The prayer service is usually in the local language and festivities almost always include local games and activities.

Local Variations in Christmas Celebrations

Each area has a distinctly different way of celebrating Christmas. In far North Eastern Mizoram, Christmas is a community event, a time for community feasting, called Lengkhawn Zai, (with roots in pre-Christian era). Their carols are low, soft songs, more signifying spiritual joy than festivity.
Goa is one favorite destination for Christmas celebrations. Prayers in churches, partying, dancing, Bebinca (a typical Goan dessert), etc., are a part of Goan Christmas celebrations.
In fact, a large number of people from the country as well as abroad make a beeline to this little coastal state to celebrate their Christmas holidays in style. Generally, the Christians who live in the plains of India decorate mango or banana trees at Christmas time, some even use mango leaves to decorate their homes, like during Hindu festivals.
During the Christmas service, most churches are decorated with poinsettias and candles. In fact, one of the first things that one notices about an Indian Christmas is the presence of poinsettia leaves instead of holly (holly does not grow in 80% of the country).
In South India, little clay lamps are lit in homes. Their wicks are twisted so the flame lasts longer. These tiny lamps decorate the walls and houses of the clean, green countryside as well as urban centers.
Kerala does it with more religious fervor. Being the most favorite tourist destination for foreigners to the country, this coastal state, popularly known as God's own country, is believed to be the cradle of Christian civilization in the country since 52 AD, when St Thomas (Thomas the Apostle) made it his land of missionary zeal.
There are many old Christian communities here. Christmas in Kerala is serious business, more faith than mere celebrations.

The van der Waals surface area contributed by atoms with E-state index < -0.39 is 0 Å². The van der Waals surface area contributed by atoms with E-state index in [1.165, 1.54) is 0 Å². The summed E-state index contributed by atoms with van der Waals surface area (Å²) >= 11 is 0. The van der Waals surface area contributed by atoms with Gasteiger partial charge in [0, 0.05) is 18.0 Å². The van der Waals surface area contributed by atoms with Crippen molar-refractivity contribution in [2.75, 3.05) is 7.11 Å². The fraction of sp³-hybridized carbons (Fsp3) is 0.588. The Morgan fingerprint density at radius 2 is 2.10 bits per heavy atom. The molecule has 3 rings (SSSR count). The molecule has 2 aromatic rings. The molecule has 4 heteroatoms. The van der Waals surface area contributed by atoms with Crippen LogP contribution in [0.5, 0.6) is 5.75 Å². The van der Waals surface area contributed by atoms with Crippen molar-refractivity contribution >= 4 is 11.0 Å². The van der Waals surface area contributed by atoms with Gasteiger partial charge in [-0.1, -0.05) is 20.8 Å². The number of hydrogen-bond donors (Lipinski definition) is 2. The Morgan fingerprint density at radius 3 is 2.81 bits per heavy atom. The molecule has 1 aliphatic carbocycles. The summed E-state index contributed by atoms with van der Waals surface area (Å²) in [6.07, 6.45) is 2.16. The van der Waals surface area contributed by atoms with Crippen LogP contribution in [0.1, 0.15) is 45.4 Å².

Christmas Food

In South India, even though the lunch menu is roast duck, sometimes pork and mincemeat pies, there is a decided presence of stew and appams (pancakes made of a batter of rice flour, coconut milk, to be enjoyed with mutton stew, a typical South delicacy).
There is avial in other south Indian states, murukku (a fried pretzel made of lentil and rice flour), and chicken and fish appetizers gracing the table alongside the Christmas pudding. Pork Vindaloo is a popular dish included in Goan Christmas food.
The traditional Christmas cake, rich plum cake, rum and raisin cake, etc., are made at Christian homes. Secondly, sweets like rose cookies, ginger cookies, sugar cookies, donuts, and chocolate walnut fudge are also made specifically for Christmas.
Kulkuls (a fried sweet made with semolina, coconut milk, and sugar), Achappam (a crunchy sweet snack from Kerala), Bebinca (a type of layered pudding) are authentic Indian sweets, made in some parts of the country during Christmas.
Tropical plants, children in gaily colored dresses, Santa Claus distributing sweets, devout believers attending the midnight or morning Mass, drums, and hymns accompany the December 25th celebrations, it is all seen in India during Christmastime. This is the spirit of Christmas in India.